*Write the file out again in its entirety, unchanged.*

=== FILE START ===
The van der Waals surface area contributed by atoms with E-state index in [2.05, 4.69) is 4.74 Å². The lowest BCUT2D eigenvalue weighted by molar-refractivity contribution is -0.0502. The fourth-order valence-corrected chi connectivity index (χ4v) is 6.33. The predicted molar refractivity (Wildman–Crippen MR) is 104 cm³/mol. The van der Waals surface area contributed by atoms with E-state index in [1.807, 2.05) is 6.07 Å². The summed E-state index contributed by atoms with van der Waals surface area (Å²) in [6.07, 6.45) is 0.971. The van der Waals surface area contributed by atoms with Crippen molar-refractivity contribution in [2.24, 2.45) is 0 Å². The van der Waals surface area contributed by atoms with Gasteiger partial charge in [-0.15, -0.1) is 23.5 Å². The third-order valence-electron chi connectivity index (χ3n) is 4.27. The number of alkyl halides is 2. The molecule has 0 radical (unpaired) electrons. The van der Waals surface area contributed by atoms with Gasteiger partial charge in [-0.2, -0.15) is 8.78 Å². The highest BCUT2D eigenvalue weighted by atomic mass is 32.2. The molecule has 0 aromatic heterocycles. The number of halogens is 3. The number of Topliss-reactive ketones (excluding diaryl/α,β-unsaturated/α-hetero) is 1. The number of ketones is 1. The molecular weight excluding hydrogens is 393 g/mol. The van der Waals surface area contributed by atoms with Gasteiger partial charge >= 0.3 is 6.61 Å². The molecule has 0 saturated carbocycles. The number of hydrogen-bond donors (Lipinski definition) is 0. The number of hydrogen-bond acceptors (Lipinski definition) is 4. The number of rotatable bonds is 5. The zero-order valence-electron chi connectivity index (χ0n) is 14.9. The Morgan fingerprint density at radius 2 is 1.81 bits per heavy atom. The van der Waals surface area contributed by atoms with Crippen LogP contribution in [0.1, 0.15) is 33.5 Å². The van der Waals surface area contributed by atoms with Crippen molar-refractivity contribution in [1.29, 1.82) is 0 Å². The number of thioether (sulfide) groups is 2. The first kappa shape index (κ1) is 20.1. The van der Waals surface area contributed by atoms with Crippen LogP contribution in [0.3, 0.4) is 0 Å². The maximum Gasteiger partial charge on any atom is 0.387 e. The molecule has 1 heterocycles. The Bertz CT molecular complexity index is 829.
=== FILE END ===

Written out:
The van der Waals surface area contributed by atoms with E-state index in [2.05, 4.69) is 4.74 Å². The lowest BCUT2D eigenvalue weighted by molar-refractivity contribution is -0.0502. The fourth-order valence-corrected chi connectivity index (χ4v) is 6.33. The predicted molar refractivity (Wildman–Crippen MR) is 104 cm³/mol. The van der Waals surface area contributed by atoms with E-state index in [1.807, 2.05) is 6.07 Å². The summed E-state index contributed by atoms with van der Waals surface area (Å²) in [6.07, 6.45) is 0.971. The van der Waals surface area contributed by atoms with Crippen molar-refractivity contribution in [2.24, 2.45) is 0 Å². The van der Waals surface area contributed by atoms with Gasteiger partial charge in [-0.15, -0.1) is 23.5 Å². The third-order valence-electron chi connectivity index (χ3n) is 4.27. The number of alkyl halides is 2. The molecule has 0 radical (unpaired) electrons. The van der Waals surface area contributed by atoms with Gasteiger partial charge in [-0.2, -0.15) is 8.78 Å². The highest BCUT2D eigenvalue weighted by atomic mass is 32.2. The molecule has 0 aromatic heterocycles. The number of halogens is 3. The number of Topliss-reactive ketones (excluding diaryl/α,β-unsaturated/α-hetero) is 1. The number of ketones is 1. The molecular weight excluding hydrogens is 393 g/mol. The van der Waals surface area contributed by atoms with Gasteiger partial charge >= 0.3 is 6.61 Å². The molecule has 0 saturated carbocycles. The number of hydrogen-bond donors (Lipinski definition) is 0. The number of hydrogen-bond acceptors (Lipinski definition) is 4. The number of rotatable bonds is 5. The zero-order valence-electron chi connectivity index (χ0n) is 14.9. The Morgan fingerprint density at radius 2 is 1.81 bits per heavy atom. The van der Waals surface area contributed by atoms with Crippen LogP contribution in [0.1, 0.15) is 33.5 Å². The van der Waals surface area contributed by atoms with Crippen molar-refractivity contribution in [1.29, 1.82) is 0 Å². The number of thioether (sulfide) groups is 2. The first kappa shape index (κ1) is 20.1. The van der Waals surface area contributed by atoms with Crippen LogP contribution in [0.3, 0.4) is 0 Å². The maximum Gasteiger partial charge on any atom is 0.387 e. The molecule has 1 heterocycles. The Bertz CT molecular complexity index is 829.